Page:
When I completed my presonal trainers course, the instructor at the time pushed cardio and strength training together. We were taught that one without the other meant an incomplete package that would never allow you to fully reach your fitness goals. When people asked “if you strength train/body build do you also have to do cardio?” the response was “No, you don’t have to do cardio, but if you don’t it just means you will look great in your coffin when you die of a heart attack.” At the time I bought into this no questions asked and did steady state cardio for nothing less than 50-60min per session 5-6 days per week with strength training because I didn’t want to die of heart attack and I was also told that if I wanted to change my body composition the only way to do it was with lots of cardio.

Thinking back on this I don’t understand how it is the instructor could say this or why the hell I fell for it. The evidence and reasoning for why this statement was ass backwards was even being delivered within the course. We were taught that cardiovascular exercise is an endurance exercise in which a repeative motion is done for a sustained period of time resulting in an increased heart rate. We were also taught that gains in endurance can translate into some gains in strength, and that gains in strength also translate into some gains in endurance. The two are not mutually exclusive. Also anyone that lifts has probably noticed that their heart rate elevates when they lift. That combined with muscle fatique are the reasons we have rest periods beteween sets when lifting. That is why shortening rest periods is a simple but effective way (one of many ways) to increase the intensity of a workout. Any strength exercise (espeically the big compound lifts) will get the heart rate up very effectively especially if the lifter is pushing for their personal best. The above statment suggests that strength training will not exercise the heart muscle and people must therefore do special excerise just for the heart or else! But really anything that elevates the heart rate exercises/trains the heart muscle/cardiovascular system. And studies are showing there are plenty of benefits to be had from short bursts of high intensity exercise.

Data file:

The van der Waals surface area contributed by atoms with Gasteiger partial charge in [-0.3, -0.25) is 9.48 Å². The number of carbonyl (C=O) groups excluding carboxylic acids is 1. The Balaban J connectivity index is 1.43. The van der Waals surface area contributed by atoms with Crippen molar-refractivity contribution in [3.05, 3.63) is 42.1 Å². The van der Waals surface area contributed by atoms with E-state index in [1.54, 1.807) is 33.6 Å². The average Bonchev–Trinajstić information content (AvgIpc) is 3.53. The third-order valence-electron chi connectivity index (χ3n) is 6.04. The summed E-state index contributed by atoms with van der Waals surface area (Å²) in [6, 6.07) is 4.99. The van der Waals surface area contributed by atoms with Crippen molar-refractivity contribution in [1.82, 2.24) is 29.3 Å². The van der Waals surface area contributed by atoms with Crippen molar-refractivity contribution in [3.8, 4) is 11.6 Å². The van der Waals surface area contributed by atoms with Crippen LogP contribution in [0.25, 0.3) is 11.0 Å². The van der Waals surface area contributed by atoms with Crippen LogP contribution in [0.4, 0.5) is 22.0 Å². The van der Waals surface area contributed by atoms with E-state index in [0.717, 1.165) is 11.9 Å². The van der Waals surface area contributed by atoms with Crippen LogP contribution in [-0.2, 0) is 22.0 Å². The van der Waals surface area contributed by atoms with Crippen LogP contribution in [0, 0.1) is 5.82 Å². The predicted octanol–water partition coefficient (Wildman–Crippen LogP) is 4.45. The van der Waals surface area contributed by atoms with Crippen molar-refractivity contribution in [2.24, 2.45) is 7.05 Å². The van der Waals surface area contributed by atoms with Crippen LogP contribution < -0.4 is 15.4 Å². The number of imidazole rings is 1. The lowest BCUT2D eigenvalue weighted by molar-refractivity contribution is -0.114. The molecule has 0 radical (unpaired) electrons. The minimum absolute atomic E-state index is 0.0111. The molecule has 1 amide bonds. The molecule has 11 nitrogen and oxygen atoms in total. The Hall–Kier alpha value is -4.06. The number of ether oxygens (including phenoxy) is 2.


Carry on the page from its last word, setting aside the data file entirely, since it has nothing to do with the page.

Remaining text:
Cardio can easily become repetitive and boring, especially if you are using standard equipment like ellipticals, treadmills, and spin bikes. With strength training the variations are endless with all the mixing and matching of motions, equipement, weights, reps, sets, and rest periods. It is relatively easy with all these options to keep the body adapting to new things. You can also add more of a “cardio” element to your workout while maintaining a strength and power focus by adding plyometrics and dynamic moves, such as kettlebell excercises.

Strength training can be much more time efficient. If you don’t have a lot of time to dedicate to training or you don’t want to dedicate a lot of time to training focusing on strength training can be the more efficient way to spend your time. Strength training burns more calories over the long haul in terms of the afterburn following your training. Also, focusing your strength training on compound multi-joint excerises means you can get in and effective full-body workout in a relatively short time window.